Akhilesh reshuffles ministers, tries to appease all communities
- Akhilesh Yadav dropped eight ministers from the UP cabinet on Thursday
- Then, on Saturday, he inducted 11 new ones and elevated nine others
- The CM wants to appease as many communities as possible ahead of assembly polls in 2017
- He also wishes to signal that he is his own man, not just dad Mulayam\'s son
More in the story
- A surprise entrant, poached from the Akali Dal
- Why the move may not work for Akhilesh
With Uttar Pradesh set to go to the polls in a little over a year, Chief Minister Akhilesh Yadav has begun his efforts to appease people of all castes and communities.
On Saturday, 31 October, Akhilesh reshuffled his cabinet, inducting 11 new ministers and elevating nine others.
What's significant is that just two days before, he had dropped eight ministers, supposedly for non-performance. But, speaking to the media in Bhubaneswar on Friday, he said this wasn't so - he just wanted to give a chance to some new faces.
The new ministers have one thing in common - all of them have strong support bases, but have so far remained insignificant.
- Arvind Kumar Gope
- Kamal Akhtar
- Sahab Singh
- Balwant Singh Ramoowalia
- Vinod Kumar
MoS independent charge
- Riyaz Ahmed
- Nitin Agarwal
- Yasir Shah
- Shadab Fatima
- Fareed Mahfooz Kidwai
- Ram Sakal Gurjar
- Mool Chandra Chauhan
- Madan Chauhan
Ministers of state
- Bansidhar Baudh
- Radheshyam Singh
- Tej Narain Pandey
- Pappu Nishad
- Shailendra Lalayi Yadav
- Omkar Singh
- Sudhir Rawat
In addition, Hemraj Verma was to be appointed as an MoS, but was unable to reach the swearing-in ceremony on time.
Of these ministers, the most significant inductee is Ramoowalia, a former Union minister belonging to the Shiromani Akali Dal. Ramoowalia is a member of neither house in UP, and his induction comes as a surprise.
But experts feel this move is part of a larger design - to make space for more minority community leaders.
Sikhs are present in large numbers in districts like Lakhimpur Kheri, Bareilly, Rampur and Saharanpur, and Akhilesh would hope the induction of Ramoowalia will please the community, bearing in mind the 2017 assembly elections.
The Ayodhya factor
It's not that Akhilesh is not trying to keep Hindus in good humour. The induction of Pandey is a step in this direction.
Pandey is an MLA from Ayodhya, which is an important site for Hindus. He was a minister in the past, but was removed, and had been sulking ever since.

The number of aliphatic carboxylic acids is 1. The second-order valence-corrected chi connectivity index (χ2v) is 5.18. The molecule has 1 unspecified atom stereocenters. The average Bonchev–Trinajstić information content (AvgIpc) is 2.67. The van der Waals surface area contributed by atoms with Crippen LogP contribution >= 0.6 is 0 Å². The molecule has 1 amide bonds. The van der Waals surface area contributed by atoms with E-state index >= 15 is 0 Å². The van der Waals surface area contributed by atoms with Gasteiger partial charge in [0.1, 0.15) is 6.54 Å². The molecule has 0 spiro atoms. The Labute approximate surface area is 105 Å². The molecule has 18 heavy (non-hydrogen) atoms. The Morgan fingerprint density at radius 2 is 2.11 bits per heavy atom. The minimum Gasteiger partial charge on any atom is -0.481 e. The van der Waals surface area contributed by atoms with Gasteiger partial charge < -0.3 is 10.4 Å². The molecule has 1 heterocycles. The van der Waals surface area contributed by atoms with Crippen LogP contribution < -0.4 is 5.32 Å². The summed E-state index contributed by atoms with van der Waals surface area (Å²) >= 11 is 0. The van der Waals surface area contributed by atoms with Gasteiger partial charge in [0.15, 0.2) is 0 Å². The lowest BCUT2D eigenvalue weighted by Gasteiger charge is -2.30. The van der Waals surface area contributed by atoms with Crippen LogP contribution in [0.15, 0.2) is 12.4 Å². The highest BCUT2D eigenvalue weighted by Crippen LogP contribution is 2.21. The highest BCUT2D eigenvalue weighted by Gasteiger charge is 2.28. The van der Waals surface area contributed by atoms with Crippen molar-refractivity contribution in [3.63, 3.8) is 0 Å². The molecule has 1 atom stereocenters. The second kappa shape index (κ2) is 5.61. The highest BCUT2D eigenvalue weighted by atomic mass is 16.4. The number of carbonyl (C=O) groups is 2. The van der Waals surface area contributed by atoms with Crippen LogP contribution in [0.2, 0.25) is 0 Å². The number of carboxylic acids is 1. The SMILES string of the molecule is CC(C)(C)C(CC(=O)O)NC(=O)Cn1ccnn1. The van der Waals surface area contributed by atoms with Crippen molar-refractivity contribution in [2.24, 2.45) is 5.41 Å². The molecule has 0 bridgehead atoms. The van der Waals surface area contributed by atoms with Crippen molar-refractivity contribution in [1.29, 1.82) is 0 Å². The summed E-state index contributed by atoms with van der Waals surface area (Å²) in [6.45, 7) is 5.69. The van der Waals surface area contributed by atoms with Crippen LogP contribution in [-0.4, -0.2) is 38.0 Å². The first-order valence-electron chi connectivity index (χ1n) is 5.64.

The biggest surprise is the induction of former Union minister and ex-Akali Dal member Ramoowalia
Ayodhya is of huge symbolic importance to the BJP, and was considered its stronghold, which is why Pandey's victory in the 2012 elections was a pleasant surprise, even for the Samajwadi Party.
Not just his father's son
It's not as though this reshuffle will lead to people forgetting the eight ministers who were sacked. Some analysts feel there's a great difference in stature between the ones removed and the ones inducted.
Political analyst Sharad Pradhan told Catch that the exercise was a bit futile. "Many of those who were on the outside looking in were very angry. They had not had a taste of power. But this move is also counterproductive, because now those who've got dropped will be angry. The whole exercise is futile," he said.
By inducting ministers from a cross-section of communities, Akhilesh has tried to minimise the damage. He also knows that most of the sacked ministers are veteran socialist leaders, and as such, would probably not turn rebellious.
But by sacking them and bringing in those close to him, such as Yasir Shah, Akhilesh has tried to send out a signal that he's finally stepping out of his father Mulayam Singh Yadav's shadow.
Rajesh Gupta, political science lecturer at Pandit Prithinath College, Kanpur, said: "Before the elections, Akhilesh wants to prove that he's his own man and not just his father's son."
However, the Lucknow-based Pradhan disagrees: "This doesn't look like Akhilesh's handiwork. Rather, with Mulayam not keeping well and getting on in age, it seems the father wants the son to come out of his shadow and take over as the undisputed leader of the party.
"This is reflected in the choice of leaders who've been dropped. The ones with major corruption or criminal charges are still there, while two or three good leaders have been removed.
"Another major clue is that without even deciding on portfolios, the CM has gone to London for some seminar. There just doesn't seem to be any seriousness about this on his part."
Gupta believes this is a case of too little, too late, in terms of impact on the 2017 polls. He said: "Elections are a year and a half away. The time is too short for the new ministers or the government to prove their efficiency. The reshuffle has come a bit too late."